Minimum wage is never a livable wage
In this country, we have what is known as the Minimum Wage Law. Not to put too fine a point on it, the law designates a predetermined amount, which is adjusted, usually upward, to keep pace with the current economy.
Unfortunately, this predetermined amount never manages to keep up with the current economy, and never has been able to provide a “living wage.” Some have speculated that a specific amount, some have cited $10 per hour and others have cited $15 per hour, as the solution to the problem.
So let us break the figures down. Based on a 40-hour work week, 40 hours times $10 per hour computes to $400. The question now becomes a matter of how far a weekly wage of $400 can be stretched. If one begins with $400, then deducts state and federal withholdings, shelter, groceries, vehicle payments and insurance, the paycheck soon becomes a shadow of its former self.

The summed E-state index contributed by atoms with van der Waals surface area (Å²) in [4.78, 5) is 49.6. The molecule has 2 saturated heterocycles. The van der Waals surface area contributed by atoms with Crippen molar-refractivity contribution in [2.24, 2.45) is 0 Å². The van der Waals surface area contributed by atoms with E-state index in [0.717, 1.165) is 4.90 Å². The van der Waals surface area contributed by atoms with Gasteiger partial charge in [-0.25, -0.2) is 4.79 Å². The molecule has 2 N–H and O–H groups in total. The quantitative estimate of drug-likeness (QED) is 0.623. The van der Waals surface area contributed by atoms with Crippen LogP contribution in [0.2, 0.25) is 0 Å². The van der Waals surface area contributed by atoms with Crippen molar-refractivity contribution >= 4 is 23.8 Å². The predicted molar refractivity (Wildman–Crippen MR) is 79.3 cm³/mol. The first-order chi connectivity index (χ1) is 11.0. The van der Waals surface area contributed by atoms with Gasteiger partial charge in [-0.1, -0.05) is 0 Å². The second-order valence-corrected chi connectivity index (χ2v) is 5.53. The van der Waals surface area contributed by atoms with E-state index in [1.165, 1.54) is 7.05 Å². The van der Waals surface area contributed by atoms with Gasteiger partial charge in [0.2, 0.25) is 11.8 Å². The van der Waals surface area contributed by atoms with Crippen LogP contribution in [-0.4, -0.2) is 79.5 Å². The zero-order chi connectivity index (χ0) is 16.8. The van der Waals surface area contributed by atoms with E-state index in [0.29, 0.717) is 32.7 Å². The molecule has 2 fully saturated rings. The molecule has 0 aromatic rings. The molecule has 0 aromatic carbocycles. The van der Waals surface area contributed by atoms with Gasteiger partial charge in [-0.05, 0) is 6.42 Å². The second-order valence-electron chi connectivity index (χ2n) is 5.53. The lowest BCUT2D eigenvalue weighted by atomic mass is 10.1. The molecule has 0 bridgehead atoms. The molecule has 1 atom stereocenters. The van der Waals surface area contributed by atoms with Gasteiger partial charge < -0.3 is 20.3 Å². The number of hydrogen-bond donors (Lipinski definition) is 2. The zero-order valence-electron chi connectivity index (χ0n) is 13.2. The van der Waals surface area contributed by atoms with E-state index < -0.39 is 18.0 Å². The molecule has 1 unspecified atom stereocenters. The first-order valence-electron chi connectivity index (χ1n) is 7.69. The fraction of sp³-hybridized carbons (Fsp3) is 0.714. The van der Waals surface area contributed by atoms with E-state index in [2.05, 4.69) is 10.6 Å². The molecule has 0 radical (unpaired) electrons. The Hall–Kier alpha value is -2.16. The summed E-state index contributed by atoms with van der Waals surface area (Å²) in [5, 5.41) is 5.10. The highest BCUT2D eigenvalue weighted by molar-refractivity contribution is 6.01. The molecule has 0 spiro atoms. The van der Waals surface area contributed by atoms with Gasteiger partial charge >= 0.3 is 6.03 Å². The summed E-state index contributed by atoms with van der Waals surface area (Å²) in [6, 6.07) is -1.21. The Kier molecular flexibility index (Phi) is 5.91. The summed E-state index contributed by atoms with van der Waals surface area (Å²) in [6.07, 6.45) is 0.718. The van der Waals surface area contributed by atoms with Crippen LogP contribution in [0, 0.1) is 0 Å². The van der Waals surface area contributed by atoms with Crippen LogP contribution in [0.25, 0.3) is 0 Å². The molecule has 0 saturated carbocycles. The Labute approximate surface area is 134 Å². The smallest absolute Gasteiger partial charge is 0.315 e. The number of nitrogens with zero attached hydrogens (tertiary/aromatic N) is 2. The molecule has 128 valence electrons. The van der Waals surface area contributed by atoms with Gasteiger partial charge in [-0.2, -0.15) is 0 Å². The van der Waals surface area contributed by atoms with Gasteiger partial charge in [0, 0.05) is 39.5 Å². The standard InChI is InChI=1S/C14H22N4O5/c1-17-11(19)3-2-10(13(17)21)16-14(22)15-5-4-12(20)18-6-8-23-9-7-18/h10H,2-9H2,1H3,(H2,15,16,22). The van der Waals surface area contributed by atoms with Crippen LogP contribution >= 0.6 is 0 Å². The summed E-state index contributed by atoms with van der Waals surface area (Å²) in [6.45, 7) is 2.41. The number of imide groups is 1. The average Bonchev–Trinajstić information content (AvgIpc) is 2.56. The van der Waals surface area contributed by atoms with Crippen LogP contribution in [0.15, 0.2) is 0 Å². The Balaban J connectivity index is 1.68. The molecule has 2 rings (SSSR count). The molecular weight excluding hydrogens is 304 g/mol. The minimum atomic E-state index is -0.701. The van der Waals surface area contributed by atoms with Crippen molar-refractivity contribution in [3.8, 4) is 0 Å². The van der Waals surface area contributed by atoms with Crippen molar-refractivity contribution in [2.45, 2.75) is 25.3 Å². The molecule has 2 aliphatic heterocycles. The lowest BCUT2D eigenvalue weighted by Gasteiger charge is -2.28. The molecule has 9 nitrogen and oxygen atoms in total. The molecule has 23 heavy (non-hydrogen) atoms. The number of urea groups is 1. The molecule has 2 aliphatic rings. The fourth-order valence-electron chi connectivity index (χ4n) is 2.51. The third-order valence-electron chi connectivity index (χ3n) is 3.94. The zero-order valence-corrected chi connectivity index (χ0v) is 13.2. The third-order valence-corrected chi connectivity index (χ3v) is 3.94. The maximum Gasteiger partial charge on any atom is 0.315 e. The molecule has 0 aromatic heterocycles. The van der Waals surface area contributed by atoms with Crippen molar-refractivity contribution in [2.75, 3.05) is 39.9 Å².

And that only covers one person. If one is to divide it down to cover a family of three or more, that $400 grows woefully inadequate.
And the source of the typical paycheck, the employer, is not much help. Employers have been known to reduce allotted hours to a point where they can reduce wages, reduce or eliminate benefits. It soon becomes a matter of saving money on payroll and benefits as opposed to the employer biting the bullet. Over the years the evidence tends to support these facts.
The minimum wage is periodically increased, allegedly to keep pace with the economy, which seems to keep pace with the minimum wage. Or does it? I’ll let you be the judge of that. The problem is that no matter how often the minimum wage is increased, it never seems to matter because it soon becomes inadequate.